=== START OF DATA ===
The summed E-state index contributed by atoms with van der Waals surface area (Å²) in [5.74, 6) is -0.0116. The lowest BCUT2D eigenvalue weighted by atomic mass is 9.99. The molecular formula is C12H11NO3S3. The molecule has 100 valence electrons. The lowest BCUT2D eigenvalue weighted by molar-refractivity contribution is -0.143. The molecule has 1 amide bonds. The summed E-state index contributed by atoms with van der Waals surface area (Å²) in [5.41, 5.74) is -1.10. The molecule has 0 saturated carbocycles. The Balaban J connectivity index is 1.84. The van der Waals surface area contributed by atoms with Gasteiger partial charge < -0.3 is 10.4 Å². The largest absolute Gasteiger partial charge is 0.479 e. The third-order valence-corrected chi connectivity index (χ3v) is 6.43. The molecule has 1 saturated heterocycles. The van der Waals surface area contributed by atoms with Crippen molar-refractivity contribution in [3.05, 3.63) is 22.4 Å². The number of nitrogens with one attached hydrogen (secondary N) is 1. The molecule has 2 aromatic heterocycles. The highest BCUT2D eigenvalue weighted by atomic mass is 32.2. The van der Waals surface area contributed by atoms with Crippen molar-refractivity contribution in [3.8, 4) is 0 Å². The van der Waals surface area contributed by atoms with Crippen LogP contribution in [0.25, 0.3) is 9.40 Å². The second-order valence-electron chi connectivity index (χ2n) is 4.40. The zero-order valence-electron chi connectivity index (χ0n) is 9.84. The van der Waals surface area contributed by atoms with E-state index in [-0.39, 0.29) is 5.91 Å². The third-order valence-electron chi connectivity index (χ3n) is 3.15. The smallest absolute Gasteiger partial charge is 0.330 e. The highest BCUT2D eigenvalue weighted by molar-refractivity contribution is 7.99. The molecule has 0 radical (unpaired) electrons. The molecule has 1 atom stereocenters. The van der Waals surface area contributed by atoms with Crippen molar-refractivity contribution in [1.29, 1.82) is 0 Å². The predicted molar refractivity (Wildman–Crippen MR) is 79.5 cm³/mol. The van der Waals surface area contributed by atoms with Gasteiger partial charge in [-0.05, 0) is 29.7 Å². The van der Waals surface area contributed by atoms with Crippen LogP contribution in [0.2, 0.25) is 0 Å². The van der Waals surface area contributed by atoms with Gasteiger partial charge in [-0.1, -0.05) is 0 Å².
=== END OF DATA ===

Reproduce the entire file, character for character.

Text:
The summed E-state index contributed by atoms with van der Waals surface area (Å²) in [5.74, 6) is -0.0116. The lowest BCUT2D eigenvalue weighted by atomic mass is 9.99. The molecular formula is C12H11NO3S3. The molecule has 100 valence electrons. The lowest BCUT2D eigenvalue weighted by molar-refractivity contribution is -0.143. The molecule has 1 amide bonds. The summed E-state index contributed by atoms with van der Waals surface area (Å²) in [5.41, 5.74) is -1.10. The molecule has 0 saturated carbocycles. The Balaban J connectivity index is 1.84. The van der Waals surface area contributed by atoms with Gasteiger partial charge < -0.3 is 10.4 Å². The largest absolute Gasteiger partial charge is 0.479 e. The third-order valence-corrected chi connectivity index (χ3v) is 6.43. The molecule has 1 saturated heterocycles. The van der Waals surface area contributed by atoms with Crippen molar-refractivity contribution in [3.05, 3.63) is 22.4 Å². The number of nitrogens with one attached hydrogen (secondary N) is 1. The molecule has 2 aromatic heterocycles. The highest BCUT2D eigenvalue weighted by atomic mass is 32.2. The van der Waals surface area contributed by atoms with Crippen molar-refractivity contribution in [3.8, 4) is 0 Å². The van der Waals surface area contributed by atoms with Crippen LogP contribution in [0.25, 0.3) is 9.40 Å². The second-order valence-electron chi connectivity index (χ2n) is 4.40. The zero-order valence-electron chi connectivity index (χ0n) is 9.84. The van der Waals surface area contributed by atoms with E-state index in [-0.39, 0.29) is 5.91 Å². The third-order valence-electron chi connectivity index (χ3n) is 3.15. The smallest absolute Gasteiger partial charge is 0.330 e. The highest BCUT2D eigenvalue weighted by molar-refractivity contribution is 7.99. The molecule has 0 radical (unpaired) electrons. The molecule has 1 atom stereocenters. The van der Waals surface area contributed by atoms with Crippen molar-refractivity contribution in [1.29, 1.82) is 0 Å². The predicted molar refractivity (Wildman–Crippen MR) is 79.5 cm³/mol. The van der Waals surface area contributed by atoms with Gasteiger partial charge in [-0.05, 0) is 29.7 Å². The van der Waals surface area contributed by atoms with Crippen LogP contribution in [0.2, 0.25) is 0 Å². The van der Waals surface area contributed by atoms with Gasteiger partial charge in [-0.1, -0.05) is 0 Å².